Online Teaching of Public Health and Spirituality at University of Illinois: Chaplains for the Twenty-First Century
Our online course, Religion, Spirituality and Health: A Critical Examination, was developed as part of a project which is supporting chaplain-research fellows to get an MPH or MS degree. The course, which was taught for the first time in 2016, is offered in the Division of Epidemiology and Biostatistics at the University of Illinois at Chicago School of Public Health. Because the chaplain research fellows lived in cities around the United States, the course was taught using a teleconferencing format. The course had four broad aims: (1) to identify key findings and debates in the growing literature about religion and health, (2) to analyze the strengths and weaknesses of studies of religion, spirituality and health, (3) to explore the findings on religious diversity, and (4) to apply the studies to the research efforts and clinical work of chaplains and public health workers. Our students were MPH students from around the country, so an online format – that included weekly synchronous meetings and periodic asynchronous discussion boards – was key to the success of meeting these goals. Our preliminary evaluation of the course is that the online format, mixed synchronous asynchronous learning methods, and syllabus were effective ways of teaching content that bridges public health, religion, and spirituality.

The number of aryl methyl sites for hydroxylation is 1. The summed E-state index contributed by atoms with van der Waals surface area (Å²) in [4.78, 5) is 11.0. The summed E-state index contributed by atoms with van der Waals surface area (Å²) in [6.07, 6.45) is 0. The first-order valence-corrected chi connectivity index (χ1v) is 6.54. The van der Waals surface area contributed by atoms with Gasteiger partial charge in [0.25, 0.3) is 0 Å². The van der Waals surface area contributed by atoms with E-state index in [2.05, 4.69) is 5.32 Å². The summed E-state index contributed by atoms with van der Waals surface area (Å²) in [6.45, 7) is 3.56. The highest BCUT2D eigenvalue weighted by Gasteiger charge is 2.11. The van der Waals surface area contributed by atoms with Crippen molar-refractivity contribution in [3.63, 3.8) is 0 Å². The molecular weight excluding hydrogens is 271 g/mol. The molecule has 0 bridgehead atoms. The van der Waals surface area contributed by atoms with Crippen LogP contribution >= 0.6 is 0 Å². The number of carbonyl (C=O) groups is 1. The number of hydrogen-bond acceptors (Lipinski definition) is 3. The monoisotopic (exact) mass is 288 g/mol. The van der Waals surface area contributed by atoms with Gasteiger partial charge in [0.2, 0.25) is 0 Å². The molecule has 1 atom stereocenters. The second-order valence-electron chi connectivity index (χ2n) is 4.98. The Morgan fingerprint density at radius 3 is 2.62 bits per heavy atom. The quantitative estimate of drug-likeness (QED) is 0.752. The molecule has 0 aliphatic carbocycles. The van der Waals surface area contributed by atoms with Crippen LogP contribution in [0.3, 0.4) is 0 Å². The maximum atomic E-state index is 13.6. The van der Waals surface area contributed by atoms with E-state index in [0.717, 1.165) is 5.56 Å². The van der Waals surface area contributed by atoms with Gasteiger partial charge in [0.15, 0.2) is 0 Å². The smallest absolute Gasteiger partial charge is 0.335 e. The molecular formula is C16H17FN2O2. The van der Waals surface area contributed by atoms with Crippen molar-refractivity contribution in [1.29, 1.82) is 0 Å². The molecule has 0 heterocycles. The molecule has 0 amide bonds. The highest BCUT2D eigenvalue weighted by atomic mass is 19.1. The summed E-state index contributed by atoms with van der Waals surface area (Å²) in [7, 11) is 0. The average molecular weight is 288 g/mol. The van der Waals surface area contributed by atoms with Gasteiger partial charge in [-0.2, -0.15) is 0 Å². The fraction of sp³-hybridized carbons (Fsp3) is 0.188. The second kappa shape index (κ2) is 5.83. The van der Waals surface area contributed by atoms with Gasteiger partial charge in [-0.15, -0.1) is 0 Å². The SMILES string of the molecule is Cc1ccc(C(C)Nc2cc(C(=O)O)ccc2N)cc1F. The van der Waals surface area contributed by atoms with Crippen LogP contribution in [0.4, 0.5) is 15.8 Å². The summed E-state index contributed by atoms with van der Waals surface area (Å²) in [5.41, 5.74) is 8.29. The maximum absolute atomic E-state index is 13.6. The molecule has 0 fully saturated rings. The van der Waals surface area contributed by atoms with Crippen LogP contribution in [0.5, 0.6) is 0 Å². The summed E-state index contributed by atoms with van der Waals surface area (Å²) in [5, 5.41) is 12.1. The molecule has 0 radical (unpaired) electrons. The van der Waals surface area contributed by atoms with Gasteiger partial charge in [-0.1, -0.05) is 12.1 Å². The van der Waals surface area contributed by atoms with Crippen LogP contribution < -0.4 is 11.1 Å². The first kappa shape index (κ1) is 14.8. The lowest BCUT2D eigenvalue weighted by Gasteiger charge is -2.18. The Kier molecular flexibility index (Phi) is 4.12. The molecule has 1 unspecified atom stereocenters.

KeywordsReligion Spirituality Health MPH Public health Healthcare Health practitioners Social determinants Coping-illness Chaplain Spiritual care
- Hill, P., & Edwards, E. (2013). Measurement in the psychology of religiousness and spirituality: Existing measures and new frontiers. In K. I. Pargament, J. J. Exline, & J. Jones (Eds.), APA handbook of psychology, religion, and spirituality (Vol. 1): Context, theory, and research (pp. 51–77). Washington, DC: American Psychological Association. https://doi.org/10.1037/14045-003.CrossRefGoogle Scholar
- Koenig, H., King, D., & Carson, V. B. (2012). Handbook of religion and health (2nd ed.). New York: Oxford University Press.Google Scholar
- Oman, D. (2013). Defining religion and spirituality. In R. F. Paloutzian & C. L. Park (Eds.), Handbook of the psychology of religion and spirituality (2nd ed., pp. 23–47). New York: Guildford.Google Scholar
- Pargament, K. I. (2013). Searching for the sacred: Toward a non-reductionistic theory of spirituality. In K. I. Pargament, J. J. Exline, & J. Jones (Eds.), APA handbook of psychology, religion, and spirituality (Vol. 1): Context, theory, and research (pp. 257–273). Washington, DC: American Psychological Association. https://doi.org/10.1037/14045-014.CrossRefGoogle Scholar